VideoView - UPI Arts & Entertainment

By JACK E. WILKINSON, United Press International   |   Aug. 29, 2002 at 3:17 PM   |   0 comments

What's new on home video...

Two new vampire movies highlight a slender video week, with the same message: those nasty nocturnal neck nibblers are "everywhere."

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"Blade II" -- Wesley Snipes returns as vampire hunter Blade, the half-vampire, half-human juggernaut whose shadowy life is devoted to destroying the undead in this stylishly violent, full-throttle action gorefest. The appearance of a breed of powerful rogue vampires, the Reapers, bent on not only wiping out all humans on Earth but all other vampires as well, forces Blade into a wary alliance with his sworn enemies, the night stalkers of the Vampire Nation, in an all-out effort to stop this new bunch of ghoulish creatures. From then on it's one bloody battle after another as Blade leads a small, crack team of fighters through dark, dank corridors in search of a vicious enemy that greatly outnumbers them. Among his team is the sultry beauty Nyssa (Lenor Varela) with whom Blade has a romantic moment of sorts. Kris Kristofferson returns as Blade's mentor Whistler, who supposedly died in the original. Snipes seems perfect for this role, always cool in the face of danger with quick hands and quicker feet, a fierce fighter with more gadgets than James Bond, never taking things too seriously. Macabre master Guillermo del Toro's film, bathed in darkness and Gothic imagery, goes a bit far at times with its gory goings on and doesn't always make sense but is an attention grabber and in some respects an improvement over the 1998 original. 2002. 95 minutes. New Line Home Entertainment. Rated R (strong, pervasive violence, some drug use and sexual content).


"Queen of the Damned" -- The other new vampire story of the week, a so-so adaptation from Anne Rice's "The Vampire Chronicles," is largely notable as the last screen appearance of the late rock star Aaliyaha. She plays Akasha, centuries-old queen of the vampires, looking more like the queen of the Nile, but doesn't appear in the flesh until the movie is well along. The flick centers on Rice's vampire Lestat (Stuart Townsend), who climbs out of his coffin to reinvent himself as a pop music star in, suitably, Death Valley. We first see Akasha as a statue in a Egyptian crypt-like shrine before she's brought back to life by Lestat's music and immediately begins planning how, together, they will rule the world, a plan that doesn't sit well with her subjects. Not much bite to this one. 2002. 101 minutes. Warner Home Entertainment. Rated R (vampire violence).


And then there's Universal's "Vampire's Kiss," a bizarre 1989 tale new on DVD starring a young Nicolas Cage in an over-the-top performance as a successful literary agent whose womanizing puts him with a pretty pickup (Jennifer Beals) who bites him on the neck, sending him into wild, uncontrollable behavior because he thinks he's turning into a vampire.


"The Sweetest Thing" -- What starts out as a light romantic romp with Cameron Diaz and a couple of very attractive pals looking for love gets bogged down early in the apparent Hollywood belief that vulgarity is always funny. The more the bodily fluid jokes (the grosser the better), the more the big yuks -- and big bucks. It worked in "Something About Mary." It doesn't work like that here. The story deals with a party girl (Diaz) who falls for a guy (Thomas Jane) but doesn't get his name when they part and spends the rest of the movie looking for him and getting a big surprise when she finds him. Christina Applegate and Selma Blair play her buddies who join in the big hunt. 2002. 84 minutes. Columbia TriStar Home Entertainment. Rated R (strong sexual content, vulgarity, profanity, brief nudity).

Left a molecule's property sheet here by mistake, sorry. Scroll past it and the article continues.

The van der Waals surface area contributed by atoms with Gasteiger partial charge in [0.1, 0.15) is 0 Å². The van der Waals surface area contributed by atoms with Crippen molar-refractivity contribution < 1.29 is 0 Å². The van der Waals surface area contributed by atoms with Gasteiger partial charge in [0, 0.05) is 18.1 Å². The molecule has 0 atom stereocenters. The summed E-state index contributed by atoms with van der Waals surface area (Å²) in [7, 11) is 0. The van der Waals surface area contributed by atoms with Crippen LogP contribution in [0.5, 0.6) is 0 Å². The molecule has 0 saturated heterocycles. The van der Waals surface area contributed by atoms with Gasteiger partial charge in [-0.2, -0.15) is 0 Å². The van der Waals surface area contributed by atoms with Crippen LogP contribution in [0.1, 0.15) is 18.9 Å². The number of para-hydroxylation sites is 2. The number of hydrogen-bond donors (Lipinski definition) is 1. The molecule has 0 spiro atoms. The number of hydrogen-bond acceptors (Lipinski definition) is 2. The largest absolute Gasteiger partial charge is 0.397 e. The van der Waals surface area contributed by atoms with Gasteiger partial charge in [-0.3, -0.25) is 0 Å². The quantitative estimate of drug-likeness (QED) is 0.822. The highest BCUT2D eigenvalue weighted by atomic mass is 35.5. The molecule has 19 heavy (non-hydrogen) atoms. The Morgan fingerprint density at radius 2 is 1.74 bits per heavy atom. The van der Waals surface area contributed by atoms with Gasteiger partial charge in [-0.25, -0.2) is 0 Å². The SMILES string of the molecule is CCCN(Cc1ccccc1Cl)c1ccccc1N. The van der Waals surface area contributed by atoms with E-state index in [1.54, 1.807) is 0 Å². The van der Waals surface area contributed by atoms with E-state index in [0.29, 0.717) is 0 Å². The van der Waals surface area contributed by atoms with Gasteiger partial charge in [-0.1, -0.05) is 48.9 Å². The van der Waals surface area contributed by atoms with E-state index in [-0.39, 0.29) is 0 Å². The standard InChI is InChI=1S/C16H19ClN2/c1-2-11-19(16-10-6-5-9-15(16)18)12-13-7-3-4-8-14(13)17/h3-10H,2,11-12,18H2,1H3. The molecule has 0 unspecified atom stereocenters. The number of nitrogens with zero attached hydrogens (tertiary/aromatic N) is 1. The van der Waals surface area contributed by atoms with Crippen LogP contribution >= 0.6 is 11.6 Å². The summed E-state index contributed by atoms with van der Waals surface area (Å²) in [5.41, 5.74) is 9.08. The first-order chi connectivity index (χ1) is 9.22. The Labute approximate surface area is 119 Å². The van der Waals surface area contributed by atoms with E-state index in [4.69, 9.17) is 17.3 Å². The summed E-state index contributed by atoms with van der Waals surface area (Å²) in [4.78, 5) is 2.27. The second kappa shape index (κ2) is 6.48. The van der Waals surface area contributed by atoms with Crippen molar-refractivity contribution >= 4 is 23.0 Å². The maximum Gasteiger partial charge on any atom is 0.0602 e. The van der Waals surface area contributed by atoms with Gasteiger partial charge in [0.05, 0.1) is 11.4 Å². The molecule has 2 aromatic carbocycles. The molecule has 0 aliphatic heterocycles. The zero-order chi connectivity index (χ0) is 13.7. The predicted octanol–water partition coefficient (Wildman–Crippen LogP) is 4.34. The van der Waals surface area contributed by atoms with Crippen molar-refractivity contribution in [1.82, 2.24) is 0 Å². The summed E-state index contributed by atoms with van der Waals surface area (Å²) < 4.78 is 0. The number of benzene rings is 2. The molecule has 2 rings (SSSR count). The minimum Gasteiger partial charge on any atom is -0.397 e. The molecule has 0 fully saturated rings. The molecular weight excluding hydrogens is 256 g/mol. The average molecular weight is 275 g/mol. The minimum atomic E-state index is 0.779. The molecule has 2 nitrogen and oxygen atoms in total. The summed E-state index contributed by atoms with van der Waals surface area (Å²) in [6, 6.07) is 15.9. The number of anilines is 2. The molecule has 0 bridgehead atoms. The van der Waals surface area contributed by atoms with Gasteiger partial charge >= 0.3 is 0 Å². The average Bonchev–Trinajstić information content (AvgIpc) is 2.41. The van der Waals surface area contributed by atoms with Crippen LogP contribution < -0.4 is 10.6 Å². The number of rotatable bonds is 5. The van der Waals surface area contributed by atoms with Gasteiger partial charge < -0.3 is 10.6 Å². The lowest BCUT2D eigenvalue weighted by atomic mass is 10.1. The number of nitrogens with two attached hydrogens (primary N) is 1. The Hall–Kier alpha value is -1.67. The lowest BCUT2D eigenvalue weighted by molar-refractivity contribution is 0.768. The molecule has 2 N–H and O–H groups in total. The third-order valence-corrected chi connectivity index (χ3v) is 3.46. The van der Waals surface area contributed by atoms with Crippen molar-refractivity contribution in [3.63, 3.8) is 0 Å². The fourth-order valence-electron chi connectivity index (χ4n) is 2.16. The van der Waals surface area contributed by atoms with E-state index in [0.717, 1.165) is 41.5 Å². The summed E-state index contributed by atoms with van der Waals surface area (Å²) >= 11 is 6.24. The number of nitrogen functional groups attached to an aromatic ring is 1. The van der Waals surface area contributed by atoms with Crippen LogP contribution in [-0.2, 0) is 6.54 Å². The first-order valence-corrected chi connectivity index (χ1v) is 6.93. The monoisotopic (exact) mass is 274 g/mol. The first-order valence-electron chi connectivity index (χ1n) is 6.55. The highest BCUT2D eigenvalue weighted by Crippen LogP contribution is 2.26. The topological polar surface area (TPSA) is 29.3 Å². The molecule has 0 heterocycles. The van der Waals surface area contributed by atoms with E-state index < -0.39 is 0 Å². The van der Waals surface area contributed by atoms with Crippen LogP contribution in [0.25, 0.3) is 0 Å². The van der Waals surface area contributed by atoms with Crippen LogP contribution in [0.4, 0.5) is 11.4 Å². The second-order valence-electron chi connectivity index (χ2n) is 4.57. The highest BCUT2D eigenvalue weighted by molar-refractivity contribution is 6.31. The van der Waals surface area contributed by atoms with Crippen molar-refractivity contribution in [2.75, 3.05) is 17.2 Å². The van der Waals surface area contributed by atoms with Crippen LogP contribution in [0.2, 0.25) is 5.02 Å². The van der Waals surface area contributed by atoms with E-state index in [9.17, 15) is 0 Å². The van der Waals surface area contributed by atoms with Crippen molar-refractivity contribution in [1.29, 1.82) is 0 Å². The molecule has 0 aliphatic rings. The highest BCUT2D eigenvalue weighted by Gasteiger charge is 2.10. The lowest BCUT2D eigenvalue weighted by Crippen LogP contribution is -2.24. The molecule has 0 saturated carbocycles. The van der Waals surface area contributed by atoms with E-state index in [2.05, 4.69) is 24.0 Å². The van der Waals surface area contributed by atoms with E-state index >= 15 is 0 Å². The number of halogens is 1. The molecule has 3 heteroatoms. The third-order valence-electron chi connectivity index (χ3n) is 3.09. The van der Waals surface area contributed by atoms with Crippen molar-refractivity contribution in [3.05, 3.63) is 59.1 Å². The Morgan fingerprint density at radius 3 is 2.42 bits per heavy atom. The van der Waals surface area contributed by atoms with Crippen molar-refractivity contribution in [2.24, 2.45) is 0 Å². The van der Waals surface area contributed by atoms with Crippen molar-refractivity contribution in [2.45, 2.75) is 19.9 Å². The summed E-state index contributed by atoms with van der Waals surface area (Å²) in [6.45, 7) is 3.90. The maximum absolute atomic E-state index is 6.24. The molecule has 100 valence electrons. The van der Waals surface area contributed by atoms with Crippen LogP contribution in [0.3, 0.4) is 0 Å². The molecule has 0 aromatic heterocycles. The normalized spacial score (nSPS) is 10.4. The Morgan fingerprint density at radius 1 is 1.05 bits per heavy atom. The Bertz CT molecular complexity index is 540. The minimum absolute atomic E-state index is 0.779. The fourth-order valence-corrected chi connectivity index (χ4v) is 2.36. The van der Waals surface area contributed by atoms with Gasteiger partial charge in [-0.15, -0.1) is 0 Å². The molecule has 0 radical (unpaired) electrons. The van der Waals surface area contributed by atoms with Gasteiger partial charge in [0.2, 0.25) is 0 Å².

VIDBITS

"The Lord of the Rings: Fellowship of the Ring" continues as the No. 1 video rental across the land... September's video lineup opens with the Ben Affleck-Samuel L.Jackson drama "Changing Lanes," Jody Foster's "Panic Room" and the swashbuckling "Count of Monte Cristo" on the 10th. Coming on the 17th are Woody Allen's comedy "Hollywood Ending," the psychological drama "Frailty" and the romantic comedy "Kissing Jessica Stein." And, on the 24th come Sandra Bulloch's "Murder by the Numbers," the charming "Monsoon Wedding" and the thriller "Enigma"... And, also on Sept. 24, a two-disc DVD special edition of The Beatles' "A Hard Day's Night"...


Columbia TriStar confirms "Men in Black II" will be released on VHS and double-disc DVD on Nov. 26, assuring the studio a hearty holiday season. Already set for Nov. 1 is "Spider-Man" with "Stuart Little II" and "XXX" probable for early December... Disney's summer animated hit "Lilo and Stitch" will hit the video shelves on Dec. 3... With the popular TV mob series about set to begin its fourth season, HBO has packaged the third season of "The Sopranos" in a four-disc DVD layout... Getting ready to celebrate the 15th anniversary next year of the animated dinosaur video series "The Land Before Time" with the 10th and biggest entry in what Variety describes as a billion-dollar franchise, Universal is bringing out No. 9, "The Land Before Time: Journey to Big Water" on Dec. 10. It all started with Steven Spielberg's pre-"Jurassic Park" 1988 original...


Bizet's masterwork "Carmen" has appeared in many forms through the years but probably none like this. MTV's "Carmen: A Hip Hopera," now on VHS and DVD from New Line, tells the story in hip-hop style with Beyonce Knowles as the irresistible Carmen Brown and Mekhi Phifer as the unlucky guy whose life she turns upside down. Cast also features Mos Def... More from TV: the sixth season of Fox's "X-Files," all 22 episodes, is due Nov. 5.

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